COLUMBUS, Ohio -- Braxton Miller was already in elite company even before he doubled down with his second Chicago Tribune Silver Football, an award given by the paper to the Big Ten’s best player.
Now the Ohio State quarterback has to decide if he wants to accomplish something nobody else has ever done. Miller could put himself in a class all by himself by chasing the hardware for a third time, be he could find himself content with expanding the two-time winner's club to four.
The conversation about his future was already going to dominate the next month as Miller weighs his options about a potential return for a senior season, a run at yet another Big Ten player of the year trophy and a national championship. But as another trophy heads to the mantle at Miller’s parents' house, it only increases the intrigue around the discussion. Because for all the success that is piling up with Ohio State, there still doesn't seem to be a consensus about Miller’s future as a professional.
And Miller himself doesn't appear to be any closer to figuring out whether his next move should be chasing history or a paycheck.
“It’s tough,” Miller told the Tribune. “I just don't know. I’ve really got to sit down and go through the pros and cons. I’ll talk to my parents, take it slow.
"Hopefully ball out on January 3rd and see what the scouts are looking at.”
Miller could certainly use a much better passing outing on that date in the Discover Orange Bowl. If he does decide to forego his final year, the last month of his junior season left plenty of room for scouts to pick apart his arm.
The junior has always had enough arm strength to make every throw required of him, and he was clearly an improved passer for much of the season after devoting the spring and summer to improving his footwork, fine-tuning his accuracy and absorbing the playbook. But he completed less than 50 percent of his passes in three of the final four games, and even before struggling to an 8-for-21 performance in the Big Ten title game against Michigan State, coach Urban Meyer was already suggesting another year to develop would be in Miller's best interest.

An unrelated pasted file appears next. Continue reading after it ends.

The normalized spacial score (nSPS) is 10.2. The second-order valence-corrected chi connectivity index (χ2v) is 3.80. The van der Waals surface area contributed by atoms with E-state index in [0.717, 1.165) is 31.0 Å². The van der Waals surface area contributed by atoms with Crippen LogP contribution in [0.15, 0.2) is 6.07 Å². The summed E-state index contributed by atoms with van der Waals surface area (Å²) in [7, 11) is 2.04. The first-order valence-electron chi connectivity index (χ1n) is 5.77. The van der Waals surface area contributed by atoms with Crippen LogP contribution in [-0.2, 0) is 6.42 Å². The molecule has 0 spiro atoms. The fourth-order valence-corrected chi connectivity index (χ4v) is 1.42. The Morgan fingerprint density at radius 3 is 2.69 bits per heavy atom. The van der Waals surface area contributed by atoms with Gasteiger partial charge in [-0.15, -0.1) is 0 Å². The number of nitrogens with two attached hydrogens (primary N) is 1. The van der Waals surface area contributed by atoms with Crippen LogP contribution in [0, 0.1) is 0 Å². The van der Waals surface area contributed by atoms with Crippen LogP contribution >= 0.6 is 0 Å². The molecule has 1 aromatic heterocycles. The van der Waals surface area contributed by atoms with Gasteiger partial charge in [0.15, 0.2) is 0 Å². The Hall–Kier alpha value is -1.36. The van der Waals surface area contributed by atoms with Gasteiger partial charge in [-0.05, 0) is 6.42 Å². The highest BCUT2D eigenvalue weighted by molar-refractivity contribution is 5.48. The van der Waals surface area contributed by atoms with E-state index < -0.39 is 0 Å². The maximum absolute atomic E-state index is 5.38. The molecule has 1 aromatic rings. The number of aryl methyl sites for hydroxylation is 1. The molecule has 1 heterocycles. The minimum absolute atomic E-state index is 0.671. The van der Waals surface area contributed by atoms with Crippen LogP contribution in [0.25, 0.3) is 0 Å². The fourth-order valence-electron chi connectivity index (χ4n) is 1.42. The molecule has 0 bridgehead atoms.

"He has a skillset to be a pro quarterback, there is no doubt in my mind," Meyer said last month. "I don't believe he's ready yet, but I certainly get asked that question. Can Braxton Miller play an NFL quarterback? Absolutely, he can.
"There's no doubt in my mind because he continues to develop."
That process might not be complete yet, but even the unfinished product has proven to be one of the most prolific and individually-honored players in the history of the storied Big Ten.
Among all the other factors on the plate, Miller can at least add one more thing to consider now that he has a chance to leave an unmatched legacy in the league.